A moldy oldie
A moldy oldie
Single-digit temperatures always send fear into the hearts and wallets of homeowners who pray the water pipes don’t break. The unlucky are faced with the unpleasant task of drying out carpets, walls, flooring and cabinets. If that doesn’t happen quickly, mold can become a difficult and expensive issue.
Alan Hoffman, owner of Homegate Realty in Reno, says if there is a broken pipe, turn the water to the house off and then call the insurance company: “The insurance company will send out an adjuster who will provide an approved list of contractors to use, and the homeowner should definitely use those contractors. If problems arise later, the homeowner can go back to the insurance company to make it right, so that protects the homeowner.”
John Langondis disagrees. He’s the owner of A-Plus Cleaning and Restoration.
“The insurance adjusters will push contractors on the homeowners who might not be certified to do this work and then when there are problems later, the homeowner is stuck with the charges,” he said.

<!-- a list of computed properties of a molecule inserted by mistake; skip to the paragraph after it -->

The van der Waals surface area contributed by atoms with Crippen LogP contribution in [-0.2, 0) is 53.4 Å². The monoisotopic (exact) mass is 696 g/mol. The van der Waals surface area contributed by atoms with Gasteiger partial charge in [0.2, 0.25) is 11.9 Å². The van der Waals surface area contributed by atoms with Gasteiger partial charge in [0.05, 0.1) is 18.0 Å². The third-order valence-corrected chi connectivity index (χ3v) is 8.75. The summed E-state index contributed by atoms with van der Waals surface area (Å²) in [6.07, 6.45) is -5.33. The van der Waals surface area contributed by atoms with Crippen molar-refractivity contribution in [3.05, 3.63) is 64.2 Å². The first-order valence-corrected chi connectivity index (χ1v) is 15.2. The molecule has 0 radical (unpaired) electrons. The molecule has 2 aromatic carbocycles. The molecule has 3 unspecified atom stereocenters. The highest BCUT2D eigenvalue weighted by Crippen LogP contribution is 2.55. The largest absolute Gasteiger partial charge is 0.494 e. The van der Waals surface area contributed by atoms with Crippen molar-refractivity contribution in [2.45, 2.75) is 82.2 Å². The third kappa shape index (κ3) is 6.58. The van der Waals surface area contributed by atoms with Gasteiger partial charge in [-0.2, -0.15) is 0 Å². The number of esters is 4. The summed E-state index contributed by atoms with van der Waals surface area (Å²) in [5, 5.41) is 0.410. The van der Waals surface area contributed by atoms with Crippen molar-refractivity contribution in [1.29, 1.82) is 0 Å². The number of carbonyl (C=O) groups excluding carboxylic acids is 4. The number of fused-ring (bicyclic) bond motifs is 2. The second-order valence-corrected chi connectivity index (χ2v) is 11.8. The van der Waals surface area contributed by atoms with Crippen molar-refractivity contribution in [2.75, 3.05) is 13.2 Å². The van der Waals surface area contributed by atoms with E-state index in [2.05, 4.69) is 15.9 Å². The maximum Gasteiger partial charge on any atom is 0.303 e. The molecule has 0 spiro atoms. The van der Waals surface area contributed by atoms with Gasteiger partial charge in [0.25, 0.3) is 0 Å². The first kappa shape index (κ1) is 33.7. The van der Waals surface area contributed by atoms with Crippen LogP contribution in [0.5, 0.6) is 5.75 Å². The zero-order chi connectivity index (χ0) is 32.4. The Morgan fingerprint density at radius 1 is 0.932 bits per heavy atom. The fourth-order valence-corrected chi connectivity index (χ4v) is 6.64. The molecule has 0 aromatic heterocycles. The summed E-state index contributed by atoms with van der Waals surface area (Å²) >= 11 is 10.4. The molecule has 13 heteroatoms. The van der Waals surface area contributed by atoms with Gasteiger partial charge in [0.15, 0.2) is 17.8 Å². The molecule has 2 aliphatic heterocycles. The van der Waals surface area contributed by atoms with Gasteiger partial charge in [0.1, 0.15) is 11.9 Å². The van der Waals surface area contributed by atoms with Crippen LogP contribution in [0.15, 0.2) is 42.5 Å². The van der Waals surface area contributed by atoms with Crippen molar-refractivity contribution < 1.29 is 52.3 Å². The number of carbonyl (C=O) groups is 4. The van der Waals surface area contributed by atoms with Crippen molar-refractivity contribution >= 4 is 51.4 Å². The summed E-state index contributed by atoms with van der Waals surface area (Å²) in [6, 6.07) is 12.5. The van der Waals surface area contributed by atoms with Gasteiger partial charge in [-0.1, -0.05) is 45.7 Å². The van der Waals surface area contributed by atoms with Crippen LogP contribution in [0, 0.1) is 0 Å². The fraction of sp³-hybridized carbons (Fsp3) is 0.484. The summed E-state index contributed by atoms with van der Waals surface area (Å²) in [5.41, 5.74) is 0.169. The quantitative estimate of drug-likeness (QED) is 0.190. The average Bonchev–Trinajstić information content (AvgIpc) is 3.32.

State Farm Insurance agent Lorri Myler says they do provide the homeowner with a list of approved contractors, but it’s up to the homeowner to pick anyone they want to use. “We don’t shove one contractor on a homeowner, but if they use someone on the approved list, all the work is guaranteed,” she said.
Both the Builders Association of Northern Nevada and the Associated General Contractors (AGC) say the homeowner should always check to make sure a contractor is licensed with the State Contractors Board. “Water damage is a very special cleanup situation,” said John Madole, executive director for AGC. “You want to make sure you use the right people because you do not want mold in your home.”
For information on local contractors, including complaints, go to the Nevada Contractors Board at nvcontractorsboard.com.